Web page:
Three photographers will give you the “eagle eye” about capturing the national bird on camera at a talk this weekend in LeClaire.
Photographer Burt Gearhart, along with Mike Fitzgerald and Larry Williams, will discuss the best places to see and photograph bald eagles during the free program at 2 p.m., Sunday, Jan. 19, at the LeClaire Civic Center, 127 S. Cody Road.
The three have photographed eagles together for about 10 years, Gearhart said.
“A lot of people around here don’t understand the national treasure we have up and down the Mississippi River and being able to see the eagles," he said. “It’s our nation’s symbol. It’s our nation’s bird. Eagles are not just around all the time, they’re not commonplace.
“We only get to see them in the wintertime, and we get to see them because they have to move south for food. We’re fortunate," he said.
Eagles like the easiest food source they can find, and congregate near locks and dams because the water below the locks generally doesn’t freeze. When waters freeze north of the Quad-Cities, the birds can’t fish, so they move south.
“We have absolutely one of the best opportunities in the United States to photograph bald eagles here in LeClaire,” Gearhart said of the Quad-City region. “We don’t have the highest counts. But in terms of the quality of being able to see them and the experience, it’s untouched.”
Eagle watchers can get out of their cars and walk about 50 feet and get on the boardwalk at Lock and Dam 14. “You pull into the parking lot near the Corps of Engineers office, and there is a boardwalk.”
“The photography opportunity is on the boardwalk at the service lock,” he said. “The eagles are fishing 50 feet in front of you. Lock and Dam 14 is absolutely unique for the access.”
When eagles catch fish, they often fly over spectators to land in trees in the parking lot.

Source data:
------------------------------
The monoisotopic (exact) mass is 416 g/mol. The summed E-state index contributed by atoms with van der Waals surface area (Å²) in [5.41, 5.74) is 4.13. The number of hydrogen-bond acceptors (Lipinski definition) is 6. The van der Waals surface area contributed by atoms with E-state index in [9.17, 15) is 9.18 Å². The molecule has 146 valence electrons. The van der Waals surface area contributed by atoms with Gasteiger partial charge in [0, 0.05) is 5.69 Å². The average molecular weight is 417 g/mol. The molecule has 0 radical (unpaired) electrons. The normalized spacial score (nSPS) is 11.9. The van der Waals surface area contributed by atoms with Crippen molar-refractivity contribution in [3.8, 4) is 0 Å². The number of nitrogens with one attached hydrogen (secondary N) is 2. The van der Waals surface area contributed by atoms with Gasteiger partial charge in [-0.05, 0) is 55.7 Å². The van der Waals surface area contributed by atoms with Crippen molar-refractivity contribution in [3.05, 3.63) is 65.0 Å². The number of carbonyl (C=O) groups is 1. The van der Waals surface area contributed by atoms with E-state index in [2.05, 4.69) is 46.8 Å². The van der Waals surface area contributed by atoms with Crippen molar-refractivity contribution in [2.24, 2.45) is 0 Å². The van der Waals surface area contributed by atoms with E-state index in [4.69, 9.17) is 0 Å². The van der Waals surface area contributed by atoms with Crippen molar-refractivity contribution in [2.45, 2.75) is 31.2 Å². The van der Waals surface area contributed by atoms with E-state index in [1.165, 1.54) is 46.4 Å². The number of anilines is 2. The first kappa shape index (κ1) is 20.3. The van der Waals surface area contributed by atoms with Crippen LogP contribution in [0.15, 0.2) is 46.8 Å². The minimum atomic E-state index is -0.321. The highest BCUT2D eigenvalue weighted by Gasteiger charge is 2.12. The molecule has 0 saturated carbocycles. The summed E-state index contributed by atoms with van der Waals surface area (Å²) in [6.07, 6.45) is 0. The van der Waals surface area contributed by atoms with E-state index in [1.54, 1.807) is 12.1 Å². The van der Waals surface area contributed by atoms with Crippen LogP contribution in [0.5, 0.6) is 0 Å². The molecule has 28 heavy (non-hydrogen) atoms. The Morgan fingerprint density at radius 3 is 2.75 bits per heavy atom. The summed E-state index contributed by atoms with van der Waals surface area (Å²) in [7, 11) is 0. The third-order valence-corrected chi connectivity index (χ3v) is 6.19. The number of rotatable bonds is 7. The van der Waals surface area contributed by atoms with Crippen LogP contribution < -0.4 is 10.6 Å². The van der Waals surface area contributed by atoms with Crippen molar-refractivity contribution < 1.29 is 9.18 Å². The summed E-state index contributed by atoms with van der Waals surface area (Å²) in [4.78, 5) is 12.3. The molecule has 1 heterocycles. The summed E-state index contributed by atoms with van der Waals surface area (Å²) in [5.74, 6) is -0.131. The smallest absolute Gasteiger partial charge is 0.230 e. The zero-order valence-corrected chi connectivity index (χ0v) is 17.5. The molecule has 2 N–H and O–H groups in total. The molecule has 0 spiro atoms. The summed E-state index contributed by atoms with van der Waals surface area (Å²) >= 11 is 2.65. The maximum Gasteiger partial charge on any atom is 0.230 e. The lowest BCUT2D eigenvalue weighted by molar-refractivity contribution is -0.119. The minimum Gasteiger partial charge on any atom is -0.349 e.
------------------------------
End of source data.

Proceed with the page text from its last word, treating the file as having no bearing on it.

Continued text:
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“You’re standing there looking up,” Gearhart said. “You can photograph them as they’re eating and get very close up.”
He said telephoto lenses create an optical illusion that makes photos appear as though the picture was taken at eye level.
“It’s just the compression of the lens,” Gearhart explains.
People come from all over the United States, and sometimes from other countries, to see the birds, Gearhart said. “On a weekend, it’s an absolute zoo” at Lock and Dam 14.
“If you don’t get to the boardwalk where you can watch them fish early and get a place, you’re not going to get on the boardwalk,” he said.
The presentation will begin with information about the birds of prey — how to tell the difference between adults and young eagles, what they eat, and where they go in the summer time.
Additionally, the three photographers will discuss tips for getting the best photos. At Lock and Dam 14 in LeClaire, for example, the Mississippi River flows east and west. “You can’t really do much photography there until after lunch because the sun’s in your eyes,” Gearhart said. But in the mornings, photographers can go to Lock and Dam 15 in Davenport or Concord Street or Credit Island, Davenport.
If you want numbers, but not proximity, you can head to Lock and Dam 13 in Clinton. “You can see the trees almost covered with white from the eagles’ heads, there are so many of them.”
Another spot for volume is Burlington, Iowa, Gearhart said.
Those attending the talk also will get tips about other viewing areas, cameras — from high-end models to cell phones — lenses, and how to dress for the weather. “We’ll show slides of eagle pictures we’ve taken at these various places," he said.
Sometimes, a struggle will break out between two birds. “Rather than catch their own fish, they’ll go out and try to steal a fish from the one that’s got it. They’ll collide and drop the fish.”